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Understanding Fuel Poverty

Introduction:

Fuel poverty is defined as being in a position where you have to spend more than 10% of your income to keep your home warm and comfortable. Unfortunately, the recession and the ever-increasing cost of energy have impacted on many families in the UK, substantially increasing the number who will struggle to pay fuel bills in the future.

It is estimated that over four million households in England are classified as being in fuel poverty. The Fuel Poverty Advisory Group, which is funded by the Department of Energy, estimates that nine million people could meet that criteria by 2016, and that 300,000 additional homes will be added to that figure this winter alone.

What are the main causes?

It is acknowledged that fuel poverty and poverty are closely linked, but there is a clear distinction. Fuel poverty describes the particular hardship faced by many people on low incomes who live in ‘hard to heat’ housing, or run expensive, inefficient appliances e.g. fridges, cookers, washing machines, lighting, etc.

Energy efficiency

Unfortunately, people on a low income are more likely to pay for a boiler to be repaired when it breaks down, instead of being replaced with an energy efficient appliance. People on low incomes are also unlikely to have their heating appliances serviced on an annual basis. This could lead to the boiler working less efficiently, which will cost more to run.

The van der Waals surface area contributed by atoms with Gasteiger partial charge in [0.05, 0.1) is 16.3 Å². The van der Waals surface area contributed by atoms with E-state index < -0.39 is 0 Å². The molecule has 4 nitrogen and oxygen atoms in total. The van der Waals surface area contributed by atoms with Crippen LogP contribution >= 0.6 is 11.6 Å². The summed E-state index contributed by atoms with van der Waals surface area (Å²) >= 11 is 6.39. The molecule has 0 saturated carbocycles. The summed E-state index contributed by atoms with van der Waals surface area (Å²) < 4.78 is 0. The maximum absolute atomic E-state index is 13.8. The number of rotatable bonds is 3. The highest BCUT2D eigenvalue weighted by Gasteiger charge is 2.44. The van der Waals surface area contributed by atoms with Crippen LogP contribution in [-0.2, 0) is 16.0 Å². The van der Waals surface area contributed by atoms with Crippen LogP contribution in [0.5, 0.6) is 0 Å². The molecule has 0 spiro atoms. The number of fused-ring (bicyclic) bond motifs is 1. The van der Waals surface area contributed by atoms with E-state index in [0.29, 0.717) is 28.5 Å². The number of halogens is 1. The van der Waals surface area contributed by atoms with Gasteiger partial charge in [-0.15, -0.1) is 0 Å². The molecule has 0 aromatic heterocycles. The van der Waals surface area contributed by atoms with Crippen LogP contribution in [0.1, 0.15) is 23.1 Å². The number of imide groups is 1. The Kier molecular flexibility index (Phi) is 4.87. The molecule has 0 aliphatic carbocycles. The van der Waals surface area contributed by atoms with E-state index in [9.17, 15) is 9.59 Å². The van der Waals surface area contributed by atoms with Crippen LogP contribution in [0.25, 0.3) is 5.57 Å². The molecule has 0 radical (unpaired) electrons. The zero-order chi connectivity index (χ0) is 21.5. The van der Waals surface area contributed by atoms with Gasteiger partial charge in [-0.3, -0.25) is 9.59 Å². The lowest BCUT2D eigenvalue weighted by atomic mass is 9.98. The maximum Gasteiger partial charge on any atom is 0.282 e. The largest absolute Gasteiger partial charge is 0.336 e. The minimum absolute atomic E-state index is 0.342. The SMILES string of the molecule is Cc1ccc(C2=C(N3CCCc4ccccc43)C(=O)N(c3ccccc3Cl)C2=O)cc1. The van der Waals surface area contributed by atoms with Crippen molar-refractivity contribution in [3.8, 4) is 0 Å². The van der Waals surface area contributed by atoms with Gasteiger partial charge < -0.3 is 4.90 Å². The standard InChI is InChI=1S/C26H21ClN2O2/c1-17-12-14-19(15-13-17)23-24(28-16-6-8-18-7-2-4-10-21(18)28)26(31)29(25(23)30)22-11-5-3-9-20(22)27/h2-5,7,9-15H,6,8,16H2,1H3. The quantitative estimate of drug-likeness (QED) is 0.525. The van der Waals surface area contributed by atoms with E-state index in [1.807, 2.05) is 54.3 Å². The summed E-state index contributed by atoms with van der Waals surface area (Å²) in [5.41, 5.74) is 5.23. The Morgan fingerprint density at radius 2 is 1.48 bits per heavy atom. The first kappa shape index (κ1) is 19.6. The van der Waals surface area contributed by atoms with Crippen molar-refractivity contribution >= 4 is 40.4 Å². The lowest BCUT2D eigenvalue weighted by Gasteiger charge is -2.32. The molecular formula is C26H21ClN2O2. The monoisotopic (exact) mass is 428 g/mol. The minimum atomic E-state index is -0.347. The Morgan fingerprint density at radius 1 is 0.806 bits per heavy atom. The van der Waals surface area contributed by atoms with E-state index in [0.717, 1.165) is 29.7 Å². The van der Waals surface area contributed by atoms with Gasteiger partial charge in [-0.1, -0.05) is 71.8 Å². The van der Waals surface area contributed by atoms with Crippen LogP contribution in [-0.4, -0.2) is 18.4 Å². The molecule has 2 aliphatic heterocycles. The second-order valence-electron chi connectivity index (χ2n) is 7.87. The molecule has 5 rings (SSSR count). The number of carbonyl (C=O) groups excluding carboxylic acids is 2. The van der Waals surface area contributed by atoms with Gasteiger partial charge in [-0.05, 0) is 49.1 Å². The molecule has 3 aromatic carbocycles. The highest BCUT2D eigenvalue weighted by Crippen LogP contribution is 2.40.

Poor Insulation

If the home isn’t properly insulated heat will quickly dissipate. A typical home loses around 20% of its heat through draughty doors and windows. Double-glazing will typically reduce heat loss by 50% compared to single-glazing.

The UK has the oldest housing stock in the developed world with 8.5 million properties over 60 years old. The recommended depth for loft insulation has increased is 270mm (around 11 inches), but many properties only have half that amount.

Controls

Having the right heating controls (and using them properly) can make a substantial saving on fuel bills. Whatever the age of the boiler, controls can be set for heating and hot water to come on and off at the specified temperature only when they are needed. If the room thermostat is turned down by one degree a saving of around £55 could be made per year.

Under occupancy

Because of many circumstances, accommodation can become expensive to heat because of under occupancy. For instance, one person living in a two or three-bedroom house may struggle to keep the property adequately warm. Over 50% of fuel poor households consist of a single adult.

Rented accommodation

People living in rented accommodation are at a higher risk of fuel poverty. Landlords may not be interested in insulating their property or providing energy efficient heating. In addition to that, tenants may be forced to use pre-payment meters, which increases the cost.

Who does it mainly affect?